Lots of Lawyers Mad at O'Reilly

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Hi, I'm Bill O'Reilly.  Thanks for watching us tonight.

Well, I've got many American lawyers angry with me, and that is the subject of this evening's Talking Points memo.

Item, Alejandro Avila, the accused killer of 5-year-old Samantha Runnion, was charged with molesting two 9-year-old girls two years ago, went to trial, and was acquitted.

One of those little girls lived in the same apartment complex as Samantha.

There's no question in my mind, analyzing the information we have, that Avila is guilty.  Cops say they have a DNA match and overwhelming evidence against him.

So the question is, what about the lawyers that got Avila off?  Do they have blood on their hands?

Many defense attorneys are furious with that question, but it's valid, and here's my take.

If a defense attorney knows for sure, for certain, that his or her client is guilty and still tries to free the guilty person, that attorney is committing an immoral act.  Article 6 of the Constitution says this, "In all criminal prosecutions, the accused shall have the assistance of counsel for his defense."  The Constitution does not say, The accused has the right to ask his counsel to lie for him, to mislead, to manipulate the law, or to attempt to confuse the jury about the facts in the case.

Yet many American lawyers believe they do have the right to use every means possible to get an acquittal even if they know a person is guilty.

That is a perversion of our Constitution and of our system of justice.

We have cited this before, but it's worth repeating.  Every American lawyer has the right to withdraw from a case if, quote, "the client insists upon taking action that the lawyer considers repugnant."  That is rule 1.16 of the American Bar Association.

If a lawyer knows his or her client did the crime, and yet the client insists on trying to fool the jury into an acquittal, that is a repugnant action, period.

Now, I know many lawyers will not accept that, but I don't care.  Taking money to free heinous criminals is blood money.  The lawyer that represented Avila, John Posa, told the jury not to believe the testimony of the two little girls that swore Avila molested them.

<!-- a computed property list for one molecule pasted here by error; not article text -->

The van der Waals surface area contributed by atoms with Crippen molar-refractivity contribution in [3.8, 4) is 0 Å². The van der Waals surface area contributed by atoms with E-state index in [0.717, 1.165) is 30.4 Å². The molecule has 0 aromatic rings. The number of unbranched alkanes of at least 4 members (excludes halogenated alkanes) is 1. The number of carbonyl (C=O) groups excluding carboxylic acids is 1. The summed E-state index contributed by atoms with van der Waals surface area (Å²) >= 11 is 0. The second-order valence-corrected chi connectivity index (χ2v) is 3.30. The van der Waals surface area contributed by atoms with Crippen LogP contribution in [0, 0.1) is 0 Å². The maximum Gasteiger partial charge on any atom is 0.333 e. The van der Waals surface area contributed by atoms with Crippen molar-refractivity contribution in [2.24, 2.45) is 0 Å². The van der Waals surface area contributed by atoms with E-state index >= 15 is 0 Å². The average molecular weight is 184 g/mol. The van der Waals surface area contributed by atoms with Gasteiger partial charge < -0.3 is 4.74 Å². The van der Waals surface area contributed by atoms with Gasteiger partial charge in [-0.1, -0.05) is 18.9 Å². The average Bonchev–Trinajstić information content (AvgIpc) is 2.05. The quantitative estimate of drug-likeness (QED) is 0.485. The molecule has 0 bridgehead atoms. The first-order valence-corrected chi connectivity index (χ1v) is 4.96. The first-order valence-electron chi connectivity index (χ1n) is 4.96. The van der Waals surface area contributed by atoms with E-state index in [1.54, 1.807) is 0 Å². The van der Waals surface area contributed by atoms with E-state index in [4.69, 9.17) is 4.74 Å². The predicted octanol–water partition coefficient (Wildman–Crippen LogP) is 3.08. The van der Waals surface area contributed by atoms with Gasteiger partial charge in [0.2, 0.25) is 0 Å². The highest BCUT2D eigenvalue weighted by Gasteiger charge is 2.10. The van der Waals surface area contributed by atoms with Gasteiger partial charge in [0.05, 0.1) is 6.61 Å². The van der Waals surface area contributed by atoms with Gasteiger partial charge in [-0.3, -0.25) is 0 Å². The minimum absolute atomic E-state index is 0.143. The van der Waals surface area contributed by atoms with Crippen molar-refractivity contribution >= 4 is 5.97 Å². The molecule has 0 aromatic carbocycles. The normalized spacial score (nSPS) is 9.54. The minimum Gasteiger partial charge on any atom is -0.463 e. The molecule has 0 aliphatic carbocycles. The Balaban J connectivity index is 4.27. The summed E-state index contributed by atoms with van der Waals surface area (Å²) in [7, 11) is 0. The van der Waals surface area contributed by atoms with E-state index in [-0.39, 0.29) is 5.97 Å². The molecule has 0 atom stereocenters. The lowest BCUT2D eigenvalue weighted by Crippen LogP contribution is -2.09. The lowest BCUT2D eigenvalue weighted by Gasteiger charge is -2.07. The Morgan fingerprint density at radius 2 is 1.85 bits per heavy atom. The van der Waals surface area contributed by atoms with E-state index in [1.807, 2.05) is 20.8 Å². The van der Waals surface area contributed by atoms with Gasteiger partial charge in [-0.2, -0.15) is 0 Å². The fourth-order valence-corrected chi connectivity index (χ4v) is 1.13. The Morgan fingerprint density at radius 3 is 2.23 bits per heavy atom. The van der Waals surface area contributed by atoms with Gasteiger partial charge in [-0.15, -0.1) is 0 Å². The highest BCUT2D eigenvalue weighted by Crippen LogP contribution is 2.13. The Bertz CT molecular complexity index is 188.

Posa did that despite the fact that Avila had taken a lie detector test and failed.  We invited Posa on THE FACTOR, but I guess he can discredit 9-year-olds with no problem, but he does have a problem with me.

Fine.  But if he did show up here, I would ask him, What did you do with the money, counselor, that was paid to you to represent Avila?  And I would ask him, What would you like to say to Samantha's mother and father?

You know, we often make decisions in this life.  There's no way on earth I could represent someone I knew to be guilty, and there's no way I would pervert the Constitution to justify that.

All Americans deserve the assistance of counsel when charged with a crime.  But that assistance should be honest, and it should be responsible.  If the lawyer knows a client is guilty, work on a fair sentence, don't try to fake out the jury.

I wonder if counselor Posa sees Samantha Runnion in his dreams.

And that's "The Memo."

The Most Ridiculous Item of the Day

Time now for "The Most Ridiculous Item of the Day."

We'd like to send our best wishes and get well soon to Chris Matthews, who has been hospitalized with malaria.  That's ridiculous, and we're sorry Mr. Matthews has to endure it.  Things just aren't the same without Matthews on cable. 

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